Payments will finance infrastructure

Nunavut's gas tax share doubles to $15 million


Ottawa is topping up Nunavut's share of federal gas tax revenues, doubling annual payments from $7.5 million to $15 million a year, Leona Aglukkaq, the Conservative government's regional minister for the North, announced April 9 in Iqaluit.

The payments, which fund nuts-and-bolts infrastructure like sewage and water systems, will also be extended from 2010 to 2014, when the fund becomes permanent, Aglukkaq said.

"It's a fund communities can count on to plan their infrastructure needs," Aglukkaq, Nunavut's MP, said at a news conference at the Legislative Assembly, flanked by Premier Eva Aariak.

Aariak said Nunavut has been forced in the past to decline federal infrastructure money because it couldn't afford its share of the cost. Gas tax money is transferred in lump sums to each province and territory.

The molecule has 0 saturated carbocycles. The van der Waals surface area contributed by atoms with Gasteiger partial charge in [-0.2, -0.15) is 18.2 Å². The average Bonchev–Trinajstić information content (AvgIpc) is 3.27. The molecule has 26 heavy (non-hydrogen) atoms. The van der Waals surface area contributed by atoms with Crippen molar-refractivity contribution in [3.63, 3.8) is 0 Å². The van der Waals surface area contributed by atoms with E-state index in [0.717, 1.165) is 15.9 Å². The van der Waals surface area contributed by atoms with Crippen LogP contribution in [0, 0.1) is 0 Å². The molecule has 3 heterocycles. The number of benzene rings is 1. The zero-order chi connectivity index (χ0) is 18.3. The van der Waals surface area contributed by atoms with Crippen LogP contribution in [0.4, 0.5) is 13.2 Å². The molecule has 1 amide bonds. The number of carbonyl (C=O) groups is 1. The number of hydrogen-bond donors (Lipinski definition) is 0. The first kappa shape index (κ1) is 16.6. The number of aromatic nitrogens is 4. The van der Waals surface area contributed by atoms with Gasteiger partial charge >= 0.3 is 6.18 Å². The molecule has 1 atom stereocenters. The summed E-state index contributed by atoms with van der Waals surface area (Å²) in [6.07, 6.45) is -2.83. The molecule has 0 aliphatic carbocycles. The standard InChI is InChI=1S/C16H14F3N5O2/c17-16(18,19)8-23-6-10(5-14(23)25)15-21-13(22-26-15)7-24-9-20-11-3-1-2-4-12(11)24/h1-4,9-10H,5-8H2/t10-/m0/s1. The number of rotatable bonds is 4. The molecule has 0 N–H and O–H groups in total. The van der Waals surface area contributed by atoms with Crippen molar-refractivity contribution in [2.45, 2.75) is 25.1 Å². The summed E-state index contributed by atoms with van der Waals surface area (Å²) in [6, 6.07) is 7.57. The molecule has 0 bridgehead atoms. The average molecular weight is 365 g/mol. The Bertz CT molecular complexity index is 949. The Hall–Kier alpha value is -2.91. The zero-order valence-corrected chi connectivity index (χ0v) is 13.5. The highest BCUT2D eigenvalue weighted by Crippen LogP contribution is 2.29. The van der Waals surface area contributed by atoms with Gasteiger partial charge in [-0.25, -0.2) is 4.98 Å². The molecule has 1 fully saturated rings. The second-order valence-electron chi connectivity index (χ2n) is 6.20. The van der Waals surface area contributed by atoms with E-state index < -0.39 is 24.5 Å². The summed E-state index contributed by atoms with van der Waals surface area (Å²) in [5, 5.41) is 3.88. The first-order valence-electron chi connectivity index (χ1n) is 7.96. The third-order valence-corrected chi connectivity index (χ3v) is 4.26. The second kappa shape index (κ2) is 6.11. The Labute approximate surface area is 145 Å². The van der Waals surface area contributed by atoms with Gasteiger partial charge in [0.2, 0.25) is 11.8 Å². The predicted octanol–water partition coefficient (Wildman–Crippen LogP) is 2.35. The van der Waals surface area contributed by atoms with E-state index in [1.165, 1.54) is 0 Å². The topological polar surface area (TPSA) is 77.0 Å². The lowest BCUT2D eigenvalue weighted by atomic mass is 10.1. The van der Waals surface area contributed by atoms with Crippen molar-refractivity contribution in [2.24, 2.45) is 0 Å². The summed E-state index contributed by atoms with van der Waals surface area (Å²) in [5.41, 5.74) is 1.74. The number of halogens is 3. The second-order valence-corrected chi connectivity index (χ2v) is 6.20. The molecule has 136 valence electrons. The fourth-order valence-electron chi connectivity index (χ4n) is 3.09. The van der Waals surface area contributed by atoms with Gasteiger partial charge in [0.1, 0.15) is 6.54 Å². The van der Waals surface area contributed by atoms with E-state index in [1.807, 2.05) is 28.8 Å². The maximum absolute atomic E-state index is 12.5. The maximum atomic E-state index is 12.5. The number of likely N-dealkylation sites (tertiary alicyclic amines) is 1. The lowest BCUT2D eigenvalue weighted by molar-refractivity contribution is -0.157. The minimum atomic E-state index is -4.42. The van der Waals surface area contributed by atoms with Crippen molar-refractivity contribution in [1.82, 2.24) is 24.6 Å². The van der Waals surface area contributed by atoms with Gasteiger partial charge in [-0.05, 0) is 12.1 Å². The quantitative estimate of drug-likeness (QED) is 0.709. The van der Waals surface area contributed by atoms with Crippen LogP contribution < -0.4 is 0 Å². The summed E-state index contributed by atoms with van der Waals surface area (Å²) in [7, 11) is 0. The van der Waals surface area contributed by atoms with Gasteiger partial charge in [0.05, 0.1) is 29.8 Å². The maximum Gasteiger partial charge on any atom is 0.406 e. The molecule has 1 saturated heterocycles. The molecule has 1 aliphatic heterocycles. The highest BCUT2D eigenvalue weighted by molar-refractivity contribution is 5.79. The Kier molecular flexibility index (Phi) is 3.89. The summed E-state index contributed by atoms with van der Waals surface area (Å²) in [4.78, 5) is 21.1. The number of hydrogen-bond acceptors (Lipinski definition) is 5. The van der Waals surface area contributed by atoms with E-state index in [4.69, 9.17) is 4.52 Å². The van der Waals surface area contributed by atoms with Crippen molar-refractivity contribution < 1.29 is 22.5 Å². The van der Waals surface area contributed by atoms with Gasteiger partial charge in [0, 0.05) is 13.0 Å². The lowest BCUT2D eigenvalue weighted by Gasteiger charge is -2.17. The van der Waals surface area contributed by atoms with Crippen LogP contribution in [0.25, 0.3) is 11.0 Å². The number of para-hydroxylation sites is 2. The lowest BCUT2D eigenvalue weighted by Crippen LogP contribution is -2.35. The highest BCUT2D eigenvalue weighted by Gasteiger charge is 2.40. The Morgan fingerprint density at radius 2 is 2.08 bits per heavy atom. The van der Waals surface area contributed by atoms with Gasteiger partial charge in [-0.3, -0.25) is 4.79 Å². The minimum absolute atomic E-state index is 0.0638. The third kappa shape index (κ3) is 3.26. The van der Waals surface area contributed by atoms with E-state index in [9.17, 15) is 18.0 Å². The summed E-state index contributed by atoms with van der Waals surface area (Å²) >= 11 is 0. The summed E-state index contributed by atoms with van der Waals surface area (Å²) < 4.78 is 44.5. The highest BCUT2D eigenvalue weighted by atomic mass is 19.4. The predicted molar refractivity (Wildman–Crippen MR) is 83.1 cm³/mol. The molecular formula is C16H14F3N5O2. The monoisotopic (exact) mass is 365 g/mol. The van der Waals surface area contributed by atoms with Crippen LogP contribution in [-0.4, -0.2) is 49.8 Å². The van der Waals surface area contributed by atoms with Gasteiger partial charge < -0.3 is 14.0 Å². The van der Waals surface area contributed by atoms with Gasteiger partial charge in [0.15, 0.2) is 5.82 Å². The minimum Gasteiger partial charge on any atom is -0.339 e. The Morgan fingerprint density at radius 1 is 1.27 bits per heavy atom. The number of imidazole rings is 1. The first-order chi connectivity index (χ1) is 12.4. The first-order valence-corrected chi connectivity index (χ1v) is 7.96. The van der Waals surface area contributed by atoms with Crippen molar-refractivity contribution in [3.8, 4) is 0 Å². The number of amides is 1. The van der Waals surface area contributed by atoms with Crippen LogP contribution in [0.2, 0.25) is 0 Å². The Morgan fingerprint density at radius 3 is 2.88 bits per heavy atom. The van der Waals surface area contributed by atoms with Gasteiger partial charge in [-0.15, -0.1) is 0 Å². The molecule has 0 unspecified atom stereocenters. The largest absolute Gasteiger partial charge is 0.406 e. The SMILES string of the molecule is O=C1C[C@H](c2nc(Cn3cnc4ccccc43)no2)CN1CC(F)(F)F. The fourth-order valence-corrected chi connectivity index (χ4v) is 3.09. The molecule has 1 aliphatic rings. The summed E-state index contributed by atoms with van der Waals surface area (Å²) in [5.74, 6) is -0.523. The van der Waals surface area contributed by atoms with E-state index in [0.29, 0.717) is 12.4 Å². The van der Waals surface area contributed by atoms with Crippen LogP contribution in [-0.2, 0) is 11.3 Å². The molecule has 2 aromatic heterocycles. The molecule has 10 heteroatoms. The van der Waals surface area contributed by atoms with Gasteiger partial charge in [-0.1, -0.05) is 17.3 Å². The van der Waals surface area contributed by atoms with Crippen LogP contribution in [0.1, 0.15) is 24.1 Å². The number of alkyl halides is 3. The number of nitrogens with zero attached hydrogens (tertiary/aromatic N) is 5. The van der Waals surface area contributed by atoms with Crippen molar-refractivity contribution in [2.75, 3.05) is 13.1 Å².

While most provinces get the money based strictly on population, Prince Edward Island and the three territories are each guaranteed a larger share: $97.5 million between 2010 and 2014.

The territories have long complained that they are shortchanged by per-capita funding arrangements because they have small populations but large infrastructure needs.

"Investments must be based on needs, not the number of people in our communities," Aariak said.

Aariak and Aglukkaq also celebrated news that the federal government and Nunavut will fund construction of the Piqqusilirivvik Cultural School in Clyde River to the tune of $32.2 million.

Ottawa is contributing more than $24 million to the project, while Nunavut will chip in the rest.

The money for Piqqusilirivvik will come from the Building Canada Fund, a separate infrastructure fund.

"These initiatives will help stimulate the local economy by creating jobs and getting shovels in the ground," Aglukkaq said.

Both the gas tax extension and cultural school funds were originally announced in January, when the Conservative federal government tabled its budget.

That document focused heavily on "shovel-ready" infrastructure projects the government could quickly pour money into as a way to stave off economic recession.

Share This Story

(0) Comments